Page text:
On Oct. 6, 2017, University of Oregon President Michael Schill was scheduled to deliver the State of the University address when student activists occupied the stage demanding changes on campus.
Schill left the event 12 to 15 minutes after his speech was slated to begin — without addressing the students — and recorded his speech and delivered it to the university via email.
Three days later, Schill pitched an op-ed article to The New York Times. Through a public records request, Eugene Weekly received emails detailing Schill’s conversations with Natalie Shutler, an opinions editor at The New York Times for the newspaper’s On Campus blog.
The email conversations show a university president and an editor at The New York Times discussing the “irony” lost on the students as they protest university policy while shutting down speech — ultimately comparing students to fascists.
Through spokesman Tobin Klinger, Schill refused to comment on the op-ed to EW or to any local media outlets.
In his pitch to The New York Times, Schill wrote: “A small group of students shouted down a speech I was prepared to deliver on Friday.” Schill called the incident a “growing problem on campuses” that “deeply troubles” him.
On Oct. 23, Schill’s op-ed “The Misguided Student Crusade Against ‘Fascism’” appeared in The New York Times.
After Schill sent his first draft to Shutler, she suggested ideas that pointed out “offensive speech” on campus.
“It makes some very interesting points that show, broadly, the strain of obstructive activism on campus,” Shutler wrote.
“I was struck by the idea that these students would hurl the word ‘fascist’ at you, when they themselves are protesting offensive ideas,” she wrote. “I wonder if you could grapple more with the offensiveness (aside from the obvious stupidity) of the students’ calling you a fascist.”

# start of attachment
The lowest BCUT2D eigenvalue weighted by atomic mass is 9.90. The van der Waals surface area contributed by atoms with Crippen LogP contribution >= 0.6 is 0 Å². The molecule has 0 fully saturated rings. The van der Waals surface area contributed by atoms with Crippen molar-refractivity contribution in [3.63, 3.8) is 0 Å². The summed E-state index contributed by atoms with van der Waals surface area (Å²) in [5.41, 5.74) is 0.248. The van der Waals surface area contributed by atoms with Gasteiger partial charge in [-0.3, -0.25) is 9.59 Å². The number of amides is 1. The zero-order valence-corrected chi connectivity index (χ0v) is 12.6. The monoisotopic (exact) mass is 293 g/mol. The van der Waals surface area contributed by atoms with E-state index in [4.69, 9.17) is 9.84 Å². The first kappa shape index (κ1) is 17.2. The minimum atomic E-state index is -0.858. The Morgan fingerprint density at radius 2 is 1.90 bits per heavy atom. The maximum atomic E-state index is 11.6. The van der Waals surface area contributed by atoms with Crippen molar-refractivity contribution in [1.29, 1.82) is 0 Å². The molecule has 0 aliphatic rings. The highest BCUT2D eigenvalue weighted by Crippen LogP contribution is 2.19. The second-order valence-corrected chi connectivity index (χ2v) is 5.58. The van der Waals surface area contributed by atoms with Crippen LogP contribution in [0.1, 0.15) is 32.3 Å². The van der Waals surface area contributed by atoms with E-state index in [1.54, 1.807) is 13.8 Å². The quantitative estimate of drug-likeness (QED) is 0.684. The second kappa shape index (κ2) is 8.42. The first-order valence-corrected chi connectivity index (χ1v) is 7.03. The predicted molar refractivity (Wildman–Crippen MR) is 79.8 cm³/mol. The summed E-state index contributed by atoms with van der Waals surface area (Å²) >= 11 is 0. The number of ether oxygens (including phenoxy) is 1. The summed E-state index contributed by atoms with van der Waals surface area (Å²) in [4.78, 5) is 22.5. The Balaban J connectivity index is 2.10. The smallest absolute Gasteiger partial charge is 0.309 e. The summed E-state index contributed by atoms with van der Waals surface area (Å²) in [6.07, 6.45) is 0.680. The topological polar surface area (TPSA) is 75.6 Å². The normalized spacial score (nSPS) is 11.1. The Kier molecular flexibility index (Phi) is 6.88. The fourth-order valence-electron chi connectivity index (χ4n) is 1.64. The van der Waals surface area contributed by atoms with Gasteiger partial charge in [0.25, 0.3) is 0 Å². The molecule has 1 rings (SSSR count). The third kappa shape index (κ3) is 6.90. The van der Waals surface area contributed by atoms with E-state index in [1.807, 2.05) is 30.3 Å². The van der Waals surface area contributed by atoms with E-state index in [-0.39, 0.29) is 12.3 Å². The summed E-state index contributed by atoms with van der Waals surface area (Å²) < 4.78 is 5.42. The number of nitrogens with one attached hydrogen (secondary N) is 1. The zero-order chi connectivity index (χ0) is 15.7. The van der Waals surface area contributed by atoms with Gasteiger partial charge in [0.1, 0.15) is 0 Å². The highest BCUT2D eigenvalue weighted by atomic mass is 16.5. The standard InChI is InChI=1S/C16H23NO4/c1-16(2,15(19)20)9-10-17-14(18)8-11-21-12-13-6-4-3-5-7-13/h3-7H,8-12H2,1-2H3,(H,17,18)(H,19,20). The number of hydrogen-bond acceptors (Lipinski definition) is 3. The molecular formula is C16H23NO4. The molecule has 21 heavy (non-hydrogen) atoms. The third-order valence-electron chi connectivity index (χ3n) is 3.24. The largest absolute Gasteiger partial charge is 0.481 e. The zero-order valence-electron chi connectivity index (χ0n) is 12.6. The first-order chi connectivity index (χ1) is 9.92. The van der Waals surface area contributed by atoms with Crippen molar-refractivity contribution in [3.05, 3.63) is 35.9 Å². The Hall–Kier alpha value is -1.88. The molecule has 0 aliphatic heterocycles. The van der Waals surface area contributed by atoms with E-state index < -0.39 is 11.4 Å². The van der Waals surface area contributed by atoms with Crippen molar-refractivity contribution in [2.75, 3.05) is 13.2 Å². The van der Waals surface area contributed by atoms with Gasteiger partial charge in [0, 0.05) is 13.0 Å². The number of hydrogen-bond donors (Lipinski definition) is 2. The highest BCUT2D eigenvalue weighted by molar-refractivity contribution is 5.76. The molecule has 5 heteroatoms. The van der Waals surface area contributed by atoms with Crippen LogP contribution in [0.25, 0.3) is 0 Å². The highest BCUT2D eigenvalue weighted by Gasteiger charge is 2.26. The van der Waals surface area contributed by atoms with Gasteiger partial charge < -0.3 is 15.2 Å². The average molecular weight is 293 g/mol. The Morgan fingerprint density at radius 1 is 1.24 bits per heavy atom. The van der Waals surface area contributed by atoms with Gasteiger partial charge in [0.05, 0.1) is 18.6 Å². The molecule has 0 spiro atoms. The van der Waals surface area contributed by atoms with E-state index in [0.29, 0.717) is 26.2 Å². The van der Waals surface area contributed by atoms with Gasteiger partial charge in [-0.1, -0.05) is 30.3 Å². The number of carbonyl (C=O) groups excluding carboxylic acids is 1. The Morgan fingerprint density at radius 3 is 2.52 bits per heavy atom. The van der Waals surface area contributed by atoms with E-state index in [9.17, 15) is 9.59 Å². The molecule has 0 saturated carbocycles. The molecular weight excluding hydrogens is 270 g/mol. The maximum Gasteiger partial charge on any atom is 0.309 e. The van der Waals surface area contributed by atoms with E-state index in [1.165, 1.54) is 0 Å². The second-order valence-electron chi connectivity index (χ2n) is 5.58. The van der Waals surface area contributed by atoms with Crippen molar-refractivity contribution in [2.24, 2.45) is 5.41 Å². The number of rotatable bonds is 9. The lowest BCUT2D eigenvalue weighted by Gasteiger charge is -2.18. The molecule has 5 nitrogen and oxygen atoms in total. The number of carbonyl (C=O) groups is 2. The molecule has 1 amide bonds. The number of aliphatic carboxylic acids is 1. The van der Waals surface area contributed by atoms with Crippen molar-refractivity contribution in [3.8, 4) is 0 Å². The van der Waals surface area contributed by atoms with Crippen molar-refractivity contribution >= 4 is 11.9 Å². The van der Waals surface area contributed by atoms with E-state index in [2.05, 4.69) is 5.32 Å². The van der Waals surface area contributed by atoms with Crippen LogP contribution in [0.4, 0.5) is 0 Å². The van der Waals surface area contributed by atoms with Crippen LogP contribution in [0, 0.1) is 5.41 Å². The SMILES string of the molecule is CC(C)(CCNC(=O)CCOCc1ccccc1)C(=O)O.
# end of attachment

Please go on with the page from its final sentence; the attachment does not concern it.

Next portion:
Shutler did not respond to several emails or phone calls to The New York Times for comment.
In the same email, Shutler wrote that students calling Schill a “fascist” is “so ridiculous.”
“It’s a silly thing to say, but it’s well within their rights to say it. As long as they don’t shut me down. In an odd twist, the most fascist act of all is shutting down speech, but the irony is lost on them …” Shutler says, referring to students.
What these emails fail to discuss is the lengths the University of Oregon went through to use social media and media captured by journalists during the protests to identify students, send them disciplinary letters and ultimately charge them with violations of the student conduct code.
Michael Dreiling, a sociology professor and president of the UO Academics union, says students who received disciplinary letters after protesting were confused by the two options being offered by the Student Conduct and Community Standards Office.
The first option “was a route that didn’t result in any formal charges, though the way it was communicated, it sounded like people were being charged,” Dreiling says. “But the second option did produce allegations; it did result in reprimands with charges.”
Charlie Landeros, a member of the UO Student Collective, a student activist organization, was one of the several students who received a disciplinary letter. Landeros says they chose the second option — where students were given the opportunity to dispute the charges in a hearing.